After a year of social distancing, there is much discussion on the do’s and don’ts for design in development and as authorities are lifting restrictions and hospitality businesses are reopening they open to a different world with different demands and desired experiences, focusing largely on a holistic approach to integrating the hospitality experience back into our lives.
Hotel brands are shifting away from uniformity and making properties more localized and personalized. The future calls for non-prescriptive connections and Covid-19 have created an acknowledgment of a basic human need – connection. And at its core, hospitality requires the blending of live, work, and play experiences to create an opportunity for a variety of unique experiences that focus on a human touch. As the hospitality industry seeks to adapt and reinvent itself, Hotel owners and operators can implement strategies to engage guests and encourage them to create an opportunity to provide custom and unique experiences that go beyond traditional hotel experiences.
As design architects, we anticipate the needs of our clients and meeting this new market demand by integrating multimodal spaces where people can do multiple activities and have multiple experiences. Research suggests that single-use spaces are giving way to multimodal spaces where people can do multiple activities and have multiple experiences. We’ve found ways to blur the distinction between uses for hotel public spaces. The future design gracefully embraces social distancing, enables contactless guest journeys, and delivers innovative new ways of blurring the lines between indoors and out, leveraging the outdoor environment to create “breathing buildings.” Now, more than ever, our design process allows people the choice to curate the landscape of their own experiences to socialize and connect or not and to feel safe as they venture back outside of their isolated homes.
David work experience prior to Portman Architects
Hotel brands are changing their tactics by creating new types of multi-use spaces and next-gen, amenity-rich environments that accommodate our multifaceted lives, meeting us where we are — they’re offering coworking and meeting spaces inside hotels, or extending out with community rich programs accessible to the neighborhood. The key element is flexibility. Designing for flexibility offers an exciting opportunity to transcend conventional design into something more resilient. Creating pockets for smaller groups and individuals allows more people to use the space. For example, consider multiple small fire pits instead of one large one. Emphasize greater attention to air quality and cleanliness, including incorporating more plants in public spaces. Programming opportunities can also encourage the use of outdoor spaces, like outdoor fitness classes, socially distanced yoga, running guides, and bicycles on demand.
Scalable design solutions consider fluid and flexible modifications of a neighborhood to reinvigorate the streetscape to allow its businesses to stay open and offer safe and stimulating atmospheres for patrons. To achieve a successful streetscape hub, vehicle roundabouts are placed at the ends of the boulevard to eliminate traffic, making streets accessible for pedestrians and cyclists only. These roundabouts are used for vehicle drive-thru pickup for both restaurant and retail goods coming from the street. Storefronts are modified into innovative operable designs which incorporate order and pickup windows, including street markers for socially distant queuing.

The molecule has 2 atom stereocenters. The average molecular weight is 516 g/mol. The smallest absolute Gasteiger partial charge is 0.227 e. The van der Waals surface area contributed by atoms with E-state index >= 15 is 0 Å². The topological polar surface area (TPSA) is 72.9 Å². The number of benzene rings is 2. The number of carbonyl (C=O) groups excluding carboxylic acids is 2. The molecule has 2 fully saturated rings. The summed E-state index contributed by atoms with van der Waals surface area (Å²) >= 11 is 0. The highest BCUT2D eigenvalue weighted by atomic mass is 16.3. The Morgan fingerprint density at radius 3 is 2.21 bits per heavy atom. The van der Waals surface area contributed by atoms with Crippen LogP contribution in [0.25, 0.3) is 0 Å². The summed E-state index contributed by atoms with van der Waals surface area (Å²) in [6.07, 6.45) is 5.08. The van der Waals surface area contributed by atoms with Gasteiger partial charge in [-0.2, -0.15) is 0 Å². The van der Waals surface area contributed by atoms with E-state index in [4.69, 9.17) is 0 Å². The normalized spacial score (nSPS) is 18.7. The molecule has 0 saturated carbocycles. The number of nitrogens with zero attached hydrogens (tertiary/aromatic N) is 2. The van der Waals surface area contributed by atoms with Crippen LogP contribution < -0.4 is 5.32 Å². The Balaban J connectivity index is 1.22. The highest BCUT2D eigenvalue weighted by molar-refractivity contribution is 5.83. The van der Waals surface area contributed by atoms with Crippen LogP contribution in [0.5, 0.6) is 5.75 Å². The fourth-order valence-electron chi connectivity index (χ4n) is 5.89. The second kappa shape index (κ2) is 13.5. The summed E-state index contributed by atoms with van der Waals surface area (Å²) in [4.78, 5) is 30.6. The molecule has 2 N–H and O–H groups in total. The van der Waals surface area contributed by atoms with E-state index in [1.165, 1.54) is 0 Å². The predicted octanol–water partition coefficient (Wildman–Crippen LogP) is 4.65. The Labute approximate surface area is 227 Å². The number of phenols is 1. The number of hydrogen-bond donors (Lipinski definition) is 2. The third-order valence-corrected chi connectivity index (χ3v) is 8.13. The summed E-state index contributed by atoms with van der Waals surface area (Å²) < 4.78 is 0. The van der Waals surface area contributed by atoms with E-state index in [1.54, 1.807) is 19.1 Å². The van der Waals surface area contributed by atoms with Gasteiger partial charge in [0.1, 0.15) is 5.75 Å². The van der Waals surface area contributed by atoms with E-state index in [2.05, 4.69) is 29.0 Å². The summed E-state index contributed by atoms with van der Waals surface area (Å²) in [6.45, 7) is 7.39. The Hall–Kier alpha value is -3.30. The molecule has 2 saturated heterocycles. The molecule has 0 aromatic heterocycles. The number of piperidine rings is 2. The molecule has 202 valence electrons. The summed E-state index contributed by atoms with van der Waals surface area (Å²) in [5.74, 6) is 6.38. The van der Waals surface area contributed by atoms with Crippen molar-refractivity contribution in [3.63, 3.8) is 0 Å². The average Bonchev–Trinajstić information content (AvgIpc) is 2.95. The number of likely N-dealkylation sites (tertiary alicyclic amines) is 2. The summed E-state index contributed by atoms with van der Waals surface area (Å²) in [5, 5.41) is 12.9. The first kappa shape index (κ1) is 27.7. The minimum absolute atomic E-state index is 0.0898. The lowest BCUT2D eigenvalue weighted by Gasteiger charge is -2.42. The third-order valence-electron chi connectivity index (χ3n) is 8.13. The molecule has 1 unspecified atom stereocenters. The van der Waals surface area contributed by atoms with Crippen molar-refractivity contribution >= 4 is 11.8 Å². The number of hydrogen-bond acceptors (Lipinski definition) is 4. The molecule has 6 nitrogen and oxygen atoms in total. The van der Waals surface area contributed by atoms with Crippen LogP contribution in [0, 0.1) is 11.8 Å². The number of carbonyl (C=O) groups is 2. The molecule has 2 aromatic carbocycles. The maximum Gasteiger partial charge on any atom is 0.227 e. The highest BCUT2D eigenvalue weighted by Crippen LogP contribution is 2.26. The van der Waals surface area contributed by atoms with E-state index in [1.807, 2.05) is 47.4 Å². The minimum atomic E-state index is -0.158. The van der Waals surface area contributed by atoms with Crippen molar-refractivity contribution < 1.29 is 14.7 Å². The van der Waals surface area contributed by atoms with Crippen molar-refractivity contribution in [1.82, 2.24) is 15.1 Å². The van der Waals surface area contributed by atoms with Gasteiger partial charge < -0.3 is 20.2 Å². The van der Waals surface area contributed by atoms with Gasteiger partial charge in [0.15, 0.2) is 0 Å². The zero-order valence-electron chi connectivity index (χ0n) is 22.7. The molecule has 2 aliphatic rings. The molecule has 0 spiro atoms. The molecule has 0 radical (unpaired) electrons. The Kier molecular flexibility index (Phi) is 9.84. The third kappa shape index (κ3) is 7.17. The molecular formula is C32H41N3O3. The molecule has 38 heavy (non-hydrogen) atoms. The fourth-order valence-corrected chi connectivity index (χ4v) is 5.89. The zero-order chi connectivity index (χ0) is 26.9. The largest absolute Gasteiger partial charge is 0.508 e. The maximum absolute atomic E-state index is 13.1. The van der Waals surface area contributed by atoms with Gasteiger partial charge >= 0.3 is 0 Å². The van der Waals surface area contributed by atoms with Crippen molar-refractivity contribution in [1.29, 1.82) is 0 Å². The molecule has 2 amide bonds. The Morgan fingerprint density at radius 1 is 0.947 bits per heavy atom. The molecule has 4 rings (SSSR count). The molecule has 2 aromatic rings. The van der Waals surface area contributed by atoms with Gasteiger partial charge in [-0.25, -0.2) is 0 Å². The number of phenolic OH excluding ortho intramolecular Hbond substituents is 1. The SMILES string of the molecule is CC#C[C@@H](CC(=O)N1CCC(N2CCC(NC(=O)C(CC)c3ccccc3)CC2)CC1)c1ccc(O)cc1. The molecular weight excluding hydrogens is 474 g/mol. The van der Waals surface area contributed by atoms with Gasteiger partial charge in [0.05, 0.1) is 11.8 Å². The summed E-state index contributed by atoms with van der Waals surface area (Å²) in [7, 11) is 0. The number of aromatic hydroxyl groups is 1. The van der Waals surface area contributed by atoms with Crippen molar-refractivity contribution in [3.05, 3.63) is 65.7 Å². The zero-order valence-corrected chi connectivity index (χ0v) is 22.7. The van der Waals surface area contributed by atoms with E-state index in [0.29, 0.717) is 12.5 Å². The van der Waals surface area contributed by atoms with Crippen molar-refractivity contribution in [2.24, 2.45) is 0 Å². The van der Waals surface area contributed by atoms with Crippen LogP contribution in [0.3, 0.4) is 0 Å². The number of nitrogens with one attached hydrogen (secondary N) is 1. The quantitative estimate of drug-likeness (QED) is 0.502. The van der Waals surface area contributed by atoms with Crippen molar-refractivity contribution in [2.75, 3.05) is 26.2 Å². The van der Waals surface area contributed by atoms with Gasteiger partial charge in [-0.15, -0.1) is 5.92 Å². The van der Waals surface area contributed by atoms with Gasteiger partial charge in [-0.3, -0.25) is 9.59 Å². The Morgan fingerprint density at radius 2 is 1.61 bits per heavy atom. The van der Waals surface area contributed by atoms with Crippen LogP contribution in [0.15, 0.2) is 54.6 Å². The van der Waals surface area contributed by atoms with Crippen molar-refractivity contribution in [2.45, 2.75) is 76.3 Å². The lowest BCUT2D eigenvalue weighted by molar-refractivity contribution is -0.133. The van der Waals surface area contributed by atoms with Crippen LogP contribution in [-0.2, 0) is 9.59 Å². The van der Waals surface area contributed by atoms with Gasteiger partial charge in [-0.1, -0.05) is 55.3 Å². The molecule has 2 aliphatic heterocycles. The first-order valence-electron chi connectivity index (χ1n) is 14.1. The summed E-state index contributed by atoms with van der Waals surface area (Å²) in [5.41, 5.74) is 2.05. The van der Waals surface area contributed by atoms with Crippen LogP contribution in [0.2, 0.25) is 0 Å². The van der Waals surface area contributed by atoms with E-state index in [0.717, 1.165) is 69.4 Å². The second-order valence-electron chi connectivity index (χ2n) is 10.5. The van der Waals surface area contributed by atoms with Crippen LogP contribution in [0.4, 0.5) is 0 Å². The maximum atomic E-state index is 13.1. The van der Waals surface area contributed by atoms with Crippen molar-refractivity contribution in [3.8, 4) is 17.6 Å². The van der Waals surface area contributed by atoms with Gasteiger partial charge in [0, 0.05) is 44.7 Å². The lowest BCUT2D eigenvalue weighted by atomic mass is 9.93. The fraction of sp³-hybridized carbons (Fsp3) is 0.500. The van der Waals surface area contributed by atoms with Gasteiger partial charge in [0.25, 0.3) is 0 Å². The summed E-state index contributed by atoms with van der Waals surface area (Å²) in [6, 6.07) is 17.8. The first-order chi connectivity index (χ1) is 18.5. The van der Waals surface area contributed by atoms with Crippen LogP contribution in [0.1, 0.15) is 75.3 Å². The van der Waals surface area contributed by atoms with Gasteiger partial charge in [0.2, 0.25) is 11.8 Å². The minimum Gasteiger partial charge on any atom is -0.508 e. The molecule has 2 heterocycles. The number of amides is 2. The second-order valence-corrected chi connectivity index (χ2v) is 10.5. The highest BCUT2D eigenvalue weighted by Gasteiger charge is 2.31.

The Regent Singapore; 1984 (Photo taken by Jaime Ardiles-Arce)
The sense of place has become more urgent—we have become more conscious and selective of our surroundings and hotels are becoming an extension of our work from home experience as travel resumes. Travel will continue to become more and more about immersion in the destination and things unique to that destination, including food and design. We’re designing bespoke moments and spaces around the hotel that aren’t necessarily in the restaurant but become pop-up areas for eating. Hospitality firms are looking to serve as destinations for people to work, play, stay over an extended period, and even live permanently. This gives rise to new design concepts in which work, and wellness is thoughtfully blended throughout the day. These stays could take place at destinations that actively and creatively offer a wellness-driven experience — think resorts that offer immersion in nature in low-sprawling spaces that are connected to the outdoors but also provide quiet environments with private office space for focused work.
Hyatt Regency Atlanta; 2016
As designers, we partner with our hospitality clients to deconstruct environments that are ideal for relaxing, adventuring, or working away from home. The healthy hotel of the future will focus on its staff’s well-being, actively involve guests and respond to their evolving habits and needs, and personalize the overall guest experience with a renewed commitment to wellness, and the local community to create a rewarding and reimagined hotel stay.
While pandemics have brought hardship to our daily lives, they’ve also compelled us to consider our priorities, to rediscover what matters, to embrace a health-first mindset, and to reassess what is essential for happiness by forcing architecture and urban planning to evolve and innovate. The recent pandemic is a stark reminder of the need for resilient design that can adapt and weather unforeseen crises. Hotel design should mediate between the perceived needs of current situations and the uncertain needs of the future.